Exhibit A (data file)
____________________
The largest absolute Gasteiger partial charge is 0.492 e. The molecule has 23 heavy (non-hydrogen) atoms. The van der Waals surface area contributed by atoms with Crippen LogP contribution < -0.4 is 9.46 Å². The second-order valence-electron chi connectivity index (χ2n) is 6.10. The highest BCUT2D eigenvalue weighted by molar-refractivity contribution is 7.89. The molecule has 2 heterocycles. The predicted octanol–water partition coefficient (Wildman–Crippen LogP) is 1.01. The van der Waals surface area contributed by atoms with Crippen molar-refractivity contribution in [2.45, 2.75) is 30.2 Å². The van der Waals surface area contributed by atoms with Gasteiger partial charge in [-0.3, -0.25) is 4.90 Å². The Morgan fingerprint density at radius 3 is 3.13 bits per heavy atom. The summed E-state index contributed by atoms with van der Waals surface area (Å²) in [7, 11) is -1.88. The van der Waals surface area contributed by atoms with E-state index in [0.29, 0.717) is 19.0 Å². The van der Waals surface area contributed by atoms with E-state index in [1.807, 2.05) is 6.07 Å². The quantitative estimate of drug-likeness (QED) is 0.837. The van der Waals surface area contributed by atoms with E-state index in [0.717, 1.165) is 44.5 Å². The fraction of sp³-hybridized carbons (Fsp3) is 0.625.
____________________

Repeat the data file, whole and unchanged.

The largest absolute Gasteiger partial charge is 0.492 e. The molecule has 23 heavy (non-hydrogen) atoms. The van der Waals surface area contributed by atoms with Crippen LogP contribution < -0.4 is 9.46 Å². The second-order valence-electron chi connectivity index (χ2n) is 6.10. The highest BCUT2D eigenvalue weighted by molar-refractivity contribution is 7.89. The molecule has 2 heterocycles. The predicted octanol–water partition coefficient (Wildman–Crippen LogP) is 1.01. The van der Waals surface area contributed by atoms with Crippen molar-refractivity contribution in [2.45, 2.75) is 30.2 Å². The van der Waals surface area contributed by atoms with Gasteiger partial charge in [-0.3, -0.25) is 4.90 Å². The Morgan fingerprint density at radius 3 is 3.13 bits per heavy atom. The summed E-state index contributed by atoms with van der Waals surface area (Å²) in [7, 11) is -1.88. The van der Waals surface area contributed by atoms with E-state index in [0.29, 0.717) is 19.0 Å². The van der Waals surface area contributed by atoms with E-state index in [1.807, 2.05) is 6.07 Å². The quantitative estimate of drug-likeness (QED) is 0.837. The van der Waals surface area contributed by atoms with E-state index in [0.717, 1.165) is 44.5 Å². The fraction of sp³-hybridized carbons (Fsp3) is 0.625.